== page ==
If you’re looking for a feel-good summer read with hippy vibes, look no further than Lady Sunshine, a new book by Amy Mason Doan. Fans of Songs of Ursa Major and Daisy Jones & the Six will LOVE this book. Full of 70s music and cultural references, Lady Sunshine is pure magic. And who doesn’t need a little more magic in their life?
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Jackie avoided the events of the summer of 1979 for years, but the trauma of that summer has lurked in the shadows of her life for as long as she can remember. On one hand, it was the most incredible summer of her life. But on the other, it was, by far, the worst. For the first time in a long time, she felt like she belonged somewhere. Spending the summer with her uncle at his coastal Northern California estate, The Sandcastle, was like a dream come true. Artists, musicians, and like-minded people surrounded her, making her feel wanted in a way that her father and stepmother never had. It wasn’t long before she and her cousin, Willa, were inseparable, like sisters.
But all good things must come to an end. Sadly, her summer at The Sandcastle ended in a tragedy that no one could have foreseen. And decades later when she inherits the property, she must return and face the music. Will she be strong enough to open the door to her traumatic past? And, if she does, will she be able to push past her pain to uncover the truth about her role in what happened that summer? Ghosts of the past surround the estate, ready to transport her back in time to the summer that forever changed her life.
My Thoughts on Lady Sunshine
What a terrific dual timeline summer read! I snatched up Lady Sunshine in the airport bookstore earlier this summer. Not only is the cover gorgeous, but the synopsis on the jacket also screamed summer read, which is exactly what I was hoping to find. Lady Sunshine reads like slipping into a pair of much-loved jean shorts.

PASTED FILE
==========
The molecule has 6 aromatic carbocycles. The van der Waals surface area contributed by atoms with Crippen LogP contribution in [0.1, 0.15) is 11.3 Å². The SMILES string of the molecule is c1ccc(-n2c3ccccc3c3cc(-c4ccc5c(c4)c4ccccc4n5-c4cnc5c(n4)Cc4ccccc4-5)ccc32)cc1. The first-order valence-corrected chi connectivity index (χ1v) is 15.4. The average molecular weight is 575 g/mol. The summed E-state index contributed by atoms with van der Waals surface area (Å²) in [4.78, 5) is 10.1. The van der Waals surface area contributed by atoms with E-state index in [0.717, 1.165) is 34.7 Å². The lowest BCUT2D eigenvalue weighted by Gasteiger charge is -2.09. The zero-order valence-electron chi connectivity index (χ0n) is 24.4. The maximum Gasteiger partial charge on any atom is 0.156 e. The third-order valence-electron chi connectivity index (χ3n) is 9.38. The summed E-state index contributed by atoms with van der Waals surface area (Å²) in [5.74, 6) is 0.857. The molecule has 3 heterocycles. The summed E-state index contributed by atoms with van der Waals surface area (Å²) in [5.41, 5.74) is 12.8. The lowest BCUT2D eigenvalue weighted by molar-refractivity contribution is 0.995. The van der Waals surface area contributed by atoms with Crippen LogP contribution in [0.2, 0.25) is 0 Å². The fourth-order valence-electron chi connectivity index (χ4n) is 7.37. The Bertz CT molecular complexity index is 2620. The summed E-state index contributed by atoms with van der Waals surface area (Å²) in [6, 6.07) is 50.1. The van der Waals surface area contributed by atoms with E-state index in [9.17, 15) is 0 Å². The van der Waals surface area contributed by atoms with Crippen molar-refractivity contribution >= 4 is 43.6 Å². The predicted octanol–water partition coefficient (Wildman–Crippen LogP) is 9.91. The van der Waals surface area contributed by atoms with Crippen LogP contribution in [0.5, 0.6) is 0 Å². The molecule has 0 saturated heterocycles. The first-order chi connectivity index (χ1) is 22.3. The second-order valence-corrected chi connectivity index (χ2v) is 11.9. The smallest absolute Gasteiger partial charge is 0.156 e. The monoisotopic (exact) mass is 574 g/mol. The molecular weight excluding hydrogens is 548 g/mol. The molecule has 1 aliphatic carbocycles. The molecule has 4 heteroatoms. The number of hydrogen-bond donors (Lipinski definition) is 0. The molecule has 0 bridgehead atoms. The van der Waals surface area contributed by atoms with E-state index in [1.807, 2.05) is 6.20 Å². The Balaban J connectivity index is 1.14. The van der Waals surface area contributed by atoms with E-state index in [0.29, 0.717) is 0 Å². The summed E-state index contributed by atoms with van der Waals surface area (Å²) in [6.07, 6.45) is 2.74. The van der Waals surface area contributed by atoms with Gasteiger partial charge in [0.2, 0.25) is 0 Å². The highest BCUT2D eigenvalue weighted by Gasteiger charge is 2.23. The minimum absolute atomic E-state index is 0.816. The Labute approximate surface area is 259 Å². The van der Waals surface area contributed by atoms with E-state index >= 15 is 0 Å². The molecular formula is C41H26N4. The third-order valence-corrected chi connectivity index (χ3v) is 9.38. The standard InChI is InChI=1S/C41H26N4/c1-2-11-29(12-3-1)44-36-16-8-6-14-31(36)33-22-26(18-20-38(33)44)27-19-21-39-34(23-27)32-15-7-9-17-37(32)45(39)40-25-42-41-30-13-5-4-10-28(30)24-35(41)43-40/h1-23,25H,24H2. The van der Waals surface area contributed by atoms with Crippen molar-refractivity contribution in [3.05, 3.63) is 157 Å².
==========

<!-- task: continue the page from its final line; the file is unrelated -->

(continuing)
I’m a huge fan of music, so I’ll read just about anything that centers around music, musicians, and/or the music industry. The sunshine and music literally seeped from the pages into my pores, making this one difficult to put down. At times it felt like I was watching a Vh1 Behind the Music episode, complete with sex, drugs, and rock-n-roll drama. I could live at The Sandcastle, enjoying fireside chats in flowy, flower-child skirts and flower crowns.
@shesbecomingbookish Lady Sunshine is exactly that! If you’re looking for a coming of age summer read then look no further than this gorgeous new book from @amymasondoan. This dual timeline captures the spirit of the summer of 1979, when rock was changing as fast as the world around it. Enjoy this book aesthetic inspired by the book. Images are not my own. #summerreading #bookstoread #booktok #bookaesthetic ♬ Seventeen – Sharon Van Etten
Jackie’s character develops throughout the entire novel in both timelines, giving this somewhat of a YA feel. I loved being privy to her growth and maturity, especially as the secrets begin to emerge in the storyline. I enjoyed the backstory more than the modern timeline, but both were captivating and worked well together. While there were some predictable aspects of the story, I was so lost in the world the author created that I didn’t care.
Of the many indelible characters in Lady Sunshine, Willa has to be my favorite. She reminded me of Jane from Songs in Ursa Major in some ways: free-spirited and nymph-like. Her naivety pours off the pages, endearing her to readers from the moment she enters the scene. And the relationship between Willa and Jackie is pure magic. I was reminded of innocent summers spent bonding with my own cousins, forging lasting relationships that would last long after the summer’s end.
My Rating for Lady Sunshine
I fell hard for Lady Sunshine, and I feel confident that anyone who enjoyed Daisy Jones & the Six or Songs in Ursa Major will love this book, too. There’s something transformative about summer in your youth, and Amy Mason Doan captures that moment in time like a firefly in a jar. If you’re looking for a new novel to add to your summer reading list, do not miss this book.
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